The new Apple credit card is an example of a physical token that hides the primary account number. Contactless EMV cards and mobile wallets are examples of digital tokens at transaction time. While the current practice is to put the primary account number in the clear, both in text on the face of the card and on a magnetic stripe, this is for purposes of backwards compatibility, is archaic and unnecessary, and, in the light of the problem outlined above, should be eliminated.
Some merchants have already replaced the primary credit card account number in their customer record with a digital token. While this may add a little cost it reduces the risk of attacks against their systems and that the account number can be compromised in a breach.
PayPal, Masterpass, AmEx Express Pay, Apple Pay, and Visa Checkout are all examples of services for authorizing e-commerce payments without the use of the credit or debit card account numbers. These systems not only guarantee the merchant payment but transfer the cost and risk of authenticating the customer name and address to the service provider. While the services may marginally increase the transaction cost to the merchant, this is more than offset by the reduction of risk. These services also reduce the risk to the consumer of the leakage and fraudulent use of his account numbers.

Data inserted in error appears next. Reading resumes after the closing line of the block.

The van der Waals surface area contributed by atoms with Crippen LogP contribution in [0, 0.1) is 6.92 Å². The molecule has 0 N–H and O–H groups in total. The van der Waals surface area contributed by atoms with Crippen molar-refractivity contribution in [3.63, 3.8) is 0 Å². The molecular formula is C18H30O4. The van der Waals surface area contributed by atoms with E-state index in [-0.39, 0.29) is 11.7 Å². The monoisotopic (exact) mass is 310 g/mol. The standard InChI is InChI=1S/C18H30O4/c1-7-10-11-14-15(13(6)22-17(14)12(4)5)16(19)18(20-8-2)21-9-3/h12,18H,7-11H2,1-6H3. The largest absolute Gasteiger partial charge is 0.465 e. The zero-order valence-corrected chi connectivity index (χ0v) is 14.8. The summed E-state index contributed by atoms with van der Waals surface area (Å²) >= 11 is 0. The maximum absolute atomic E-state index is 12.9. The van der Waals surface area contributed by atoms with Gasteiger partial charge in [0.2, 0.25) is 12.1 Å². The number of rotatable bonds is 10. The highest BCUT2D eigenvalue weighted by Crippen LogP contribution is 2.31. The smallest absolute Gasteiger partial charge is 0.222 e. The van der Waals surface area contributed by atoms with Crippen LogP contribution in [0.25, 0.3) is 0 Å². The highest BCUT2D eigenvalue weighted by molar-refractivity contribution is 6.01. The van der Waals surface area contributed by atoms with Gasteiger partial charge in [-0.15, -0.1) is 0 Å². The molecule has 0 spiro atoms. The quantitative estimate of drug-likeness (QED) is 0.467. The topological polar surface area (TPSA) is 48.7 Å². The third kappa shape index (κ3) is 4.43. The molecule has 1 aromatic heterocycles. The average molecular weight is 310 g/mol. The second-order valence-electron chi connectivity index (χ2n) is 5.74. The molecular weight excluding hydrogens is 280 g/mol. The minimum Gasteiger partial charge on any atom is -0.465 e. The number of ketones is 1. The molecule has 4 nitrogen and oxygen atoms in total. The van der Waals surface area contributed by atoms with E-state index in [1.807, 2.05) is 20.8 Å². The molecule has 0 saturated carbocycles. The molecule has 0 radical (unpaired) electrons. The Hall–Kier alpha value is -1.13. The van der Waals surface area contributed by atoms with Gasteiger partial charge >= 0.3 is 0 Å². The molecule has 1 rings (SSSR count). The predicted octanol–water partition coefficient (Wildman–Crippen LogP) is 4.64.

We recommend the following:
The elimination of the magnetic stripe from all newly issued credit or debit cards
The use of one-time Payment Authorization Numbers (PANs) throughout the payment system
The replacement of primary account numbers with one-time payment authorization numbers in e-commerce